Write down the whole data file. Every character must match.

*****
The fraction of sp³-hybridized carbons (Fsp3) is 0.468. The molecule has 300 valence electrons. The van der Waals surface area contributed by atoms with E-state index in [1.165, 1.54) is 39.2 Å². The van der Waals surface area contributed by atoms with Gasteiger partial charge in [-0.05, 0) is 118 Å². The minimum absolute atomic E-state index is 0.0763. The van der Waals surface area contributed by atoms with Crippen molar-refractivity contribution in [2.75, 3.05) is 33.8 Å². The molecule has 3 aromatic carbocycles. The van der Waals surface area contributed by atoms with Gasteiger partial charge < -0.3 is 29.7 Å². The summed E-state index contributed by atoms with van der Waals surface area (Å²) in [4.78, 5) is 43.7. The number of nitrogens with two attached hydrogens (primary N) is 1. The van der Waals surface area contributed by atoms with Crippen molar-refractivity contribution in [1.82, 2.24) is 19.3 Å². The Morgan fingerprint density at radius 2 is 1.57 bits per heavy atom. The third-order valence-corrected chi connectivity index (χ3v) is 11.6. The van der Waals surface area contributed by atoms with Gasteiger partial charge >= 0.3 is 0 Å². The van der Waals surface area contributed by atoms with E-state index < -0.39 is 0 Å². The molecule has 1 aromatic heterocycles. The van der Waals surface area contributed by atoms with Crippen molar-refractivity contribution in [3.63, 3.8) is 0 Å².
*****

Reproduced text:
The fraction of sp³-hybridized carbons (Fsp3) is 0.468. The molecule has 300 valence electrons. The van der Waals surface area contributed by atoms with E-state index in [1.165, 1.54) is 39.2 Å². The van der Waals surface area contributed by atoms with Gasteiger partial charge in [-0.05, 0) is 118 Å². The minimum absolute atomic E-state index is 0.0763. The van der Waals surface area contributed by atoms with Crippen molar-refractivity contribution in [2.75, 3.05) is 33.8 Å². The molecule has 3 aromatic carbocycles. The van der Waals surface area contributed by atoms with Gasteiger partial charge < -0.3 is 29.7 Å². The summed E-state index contributed by atoms with van der Waals surface area (Å²) in [4.78, 5) is 43.7. The number of nitrogens with two attached hydrogens (primary N) is 1. The van der Waals surface area contributed by atoms with Crippen molar-refractivity contribution in [1.82, 2.24) is 19.3 Å². The Morgan fingerprint density at radius 2 is 1.57 bits per heavy atom. The third-order valence-corrected chi connectivity index (χ3v) is 11.6. The van der Waals surface area contributed by atoms with Gasteiger partial charge >= 0.3 is 0 Å². The van der Waals surface area contributed by atoms with E-state index < -0.39 is 0 Å². The molecule has 1 aromatic heterocycles. The van der Waals surface area contributed by atoms with Crippen molar-refractivity contribution in [3.63, 3.8) is 0 Å².